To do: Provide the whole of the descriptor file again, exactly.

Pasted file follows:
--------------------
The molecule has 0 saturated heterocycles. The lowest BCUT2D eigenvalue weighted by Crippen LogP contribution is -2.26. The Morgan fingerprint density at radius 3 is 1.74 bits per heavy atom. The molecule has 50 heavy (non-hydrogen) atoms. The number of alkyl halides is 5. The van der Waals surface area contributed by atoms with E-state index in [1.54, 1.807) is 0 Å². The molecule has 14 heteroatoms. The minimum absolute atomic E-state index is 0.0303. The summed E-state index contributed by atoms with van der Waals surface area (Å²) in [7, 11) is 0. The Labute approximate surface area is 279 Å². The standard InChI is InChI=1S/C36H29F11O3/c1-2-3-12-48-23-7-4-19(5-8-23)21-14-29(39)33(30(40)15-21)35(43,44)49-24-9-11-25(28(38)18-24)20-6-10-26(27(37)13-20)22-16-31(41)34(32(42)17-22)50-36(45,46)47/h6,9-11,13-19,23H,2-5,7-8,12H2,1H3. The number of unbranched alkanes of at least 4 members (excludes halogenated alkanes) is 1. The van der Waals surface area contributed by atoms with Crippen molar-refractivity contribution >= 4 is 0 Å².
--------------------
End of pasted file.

The molecule has 0 saturated heterocycles. The lowest BCUT2D eigenvalue weighted by Crippen LogP contribution is -2.26. The Morgan fingerprint density at radius 3 is 1.74 bits per heavy atom. The molecule has 50 heavy (non-hydrogen) atoms. The number of alkyl halides is 5. The van der Waals surface area contributed by atoms with E-state index in [1.54, 1.807) is 0 Å². The molecule has 14 heteroatoms. The minimum absolute atomic E-state index is 0.0303. The summed E-state index contributed by atoms with van der Waals surface area (Å²) in [7, 11) is 0. The Labute approximate surface area is 279 Å². The standard InChI is InChI=1S/C36H29F11O3/c1-2-3-12-48-23-7-4-19(5-8-23)21-14-29(39)33(30(40)15-21)35(43,44)49-24-9-11-25(28(38)18-24)20-6-10-26(27(37)13-20)22-16-31(41)34(32(42)17-22)50-36(45,46)47/h6,9-11,13-19,23H,2-5,7-8,12H2,1H3. The number of unbranched alkanes of at least 4 members (excludes halogenated alkanes) is 1. The van der Waals surface area contributed by atoms with Crippen molar-refractivity contribution >= 4 is 0 Å².